One Step Closer to Improved Chemical Management: TSCA Reform Can Be Good for Manufacturers
No one will argue that the Toxic Substance Control Act is long overdue for reform. Passed in 1976, the legislation is almost 40 years old. I wasn’t even born yet! Given its age, who’s surprised that there are multiple reform bills currently circulating in Congress?
Late last month, we passed the first step in overhauling the TSCA. One of two Senate proposals, the Udall-Vitter TSCA Reform Bill, was approved by the Environment and Public Works Committee and sent to the Senate floor. While a full vote has yet to be scheduled, it looks like the pressure is on to reform chemical management. Earlier this month, the bill picked up several new bipartisan sponsors, bringing the total to 36. The swelling support sends a clear message to Senate leadership that a vote needs to be added to the agenda in the near future.
The Future of TSCA
But what does TSCA reform mean for chemical manufacturers? It’s safe to assume that reform is going to happen. In addition to this one, there’s another competing Senate bill as well as a proposal in the House. Something is going to pass, so it’s just a matter of learning what shape the final legislation will take. The marked up bill that came out of committee has seen alterations since its first introduction in March. A Senate floor vote is also guaranteed to propose amendments to the legislation before it’s passed.
For now, however, here are some points of the Udall-Vitter reform bill that chemical manufacturers should be aware of:
- If the EPA doesn’t make a safety assessment of a high-priority chemical within a set amount of time, states are allowed to seek waivers that would allow them to regulate the substance.
- While states can implement the same regulations as those by federal agencies, only one of the two parties can collect penalties. It cannot be both, sparing manufacturers from being hit twice for the same violation.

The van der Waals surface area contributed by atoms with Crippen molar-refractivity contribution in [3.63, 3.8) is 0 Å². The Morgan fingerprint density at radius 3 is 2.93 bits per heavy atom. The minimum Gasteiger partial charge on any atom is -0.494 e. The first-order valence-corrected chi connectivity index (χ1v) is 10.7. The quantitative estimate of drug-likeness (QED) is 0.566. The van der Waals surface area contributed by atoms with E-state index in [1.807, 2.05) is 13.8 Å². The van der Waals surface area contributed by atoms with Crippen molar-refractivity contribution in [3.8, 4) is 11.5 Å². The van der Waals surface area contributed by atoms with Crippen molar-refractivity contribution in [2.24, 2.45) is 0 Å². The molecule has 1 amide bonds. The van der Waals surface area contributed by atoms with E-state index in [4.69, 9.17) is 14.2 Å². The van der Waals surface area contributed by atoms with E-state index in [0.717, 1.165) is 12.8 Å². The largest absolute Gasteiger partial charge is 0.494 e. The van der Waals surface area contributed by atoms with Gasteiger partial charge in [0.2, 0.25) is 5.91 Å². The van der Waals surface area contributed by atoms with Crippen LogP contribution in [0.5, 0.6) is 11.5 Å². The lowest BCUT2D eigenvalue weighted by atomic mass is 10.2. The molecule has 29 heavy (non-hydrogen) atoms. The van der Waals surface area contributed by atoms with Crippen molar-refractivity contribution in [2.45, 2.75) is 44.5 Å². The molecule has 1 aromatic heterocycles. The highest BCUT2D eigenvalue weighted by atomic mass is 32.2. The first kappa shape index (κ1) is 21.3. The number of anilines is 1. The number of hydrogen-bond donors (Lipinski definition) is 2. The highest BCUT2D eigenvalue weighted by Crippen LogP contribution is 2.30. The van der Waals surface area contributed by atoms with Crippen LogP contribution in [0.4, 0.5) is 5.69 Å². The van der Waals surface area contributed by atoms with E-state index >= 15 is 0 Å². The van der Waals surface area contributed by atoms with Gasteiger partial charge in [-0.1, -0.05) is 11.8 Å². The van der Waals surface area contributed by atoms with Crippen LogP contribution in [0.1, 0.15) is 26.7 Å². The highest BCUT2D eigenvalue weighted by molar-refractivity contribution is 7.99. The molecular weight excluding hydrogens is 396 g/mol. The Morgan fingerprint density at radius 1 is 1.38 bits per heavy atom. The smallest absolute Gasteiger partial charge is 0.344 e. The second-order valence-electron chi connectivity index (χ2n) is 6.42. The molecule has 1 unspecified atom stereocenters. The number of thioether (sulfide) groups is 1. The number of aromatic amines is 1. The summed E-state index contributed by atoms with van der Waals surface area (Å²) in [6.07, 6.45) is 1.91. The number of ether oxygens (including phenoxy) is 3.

- Significant new use rules (SNURs) would only apply to chemicals if the exposure potential is high enough to warrant notification.
- If a chemical substance is shown to pose a significant hazard to bioorganisms, the EPA has to enact a ban to the fullest extent that is practical.
- If a chemical is found not to meet the safety standard and new restrictions must be applied, replacement parts manufactured before the effective date are exempt.
Establish Effective Chemical Management Practices in Anticipation of Changes
It’s a lot of details, and more are sure to come. That doesn’t mean it’s an insurmountable task. Manufacturers and laboratories can prepare for the impending changes by adopting a best practices digital chemical management system. Using such technology has the following advantages:
- With barcode tracking, companies can have a handle on their chemical inventory. If a substance gets added to the restricted or banned list, you can easily search to see if you have it. Not only that, but you can look up its location in your laboratory in preparation for disposal.
- Chemical inventory is linked to digital copies of safety data sheets. If a substance gets SNURs, safety information can be updated with a few clicks. This ensures that all of your employees are handling the chemical in an appropriate and safe manner.
- If a chemical gets marked as a high-priority substance by the EPA, you can flag it in the system so you can be aware that its safety status and/or handling rules may change.
While it’s definitely overdue, TSCA reform is sure to bring changes to how manufacturers and companies handle chemical substances. But the transition need not be rocky. Firms can take action by adopting a digital chemical management system to manage both their inventory and stay abreast of changes to safety handling.
Are you interested in discovering how a digital chemical management system can help your company through the transition promised by TSCA reform? Visit our website today to learn more about the valuable features offered with BIOVIA CISPro.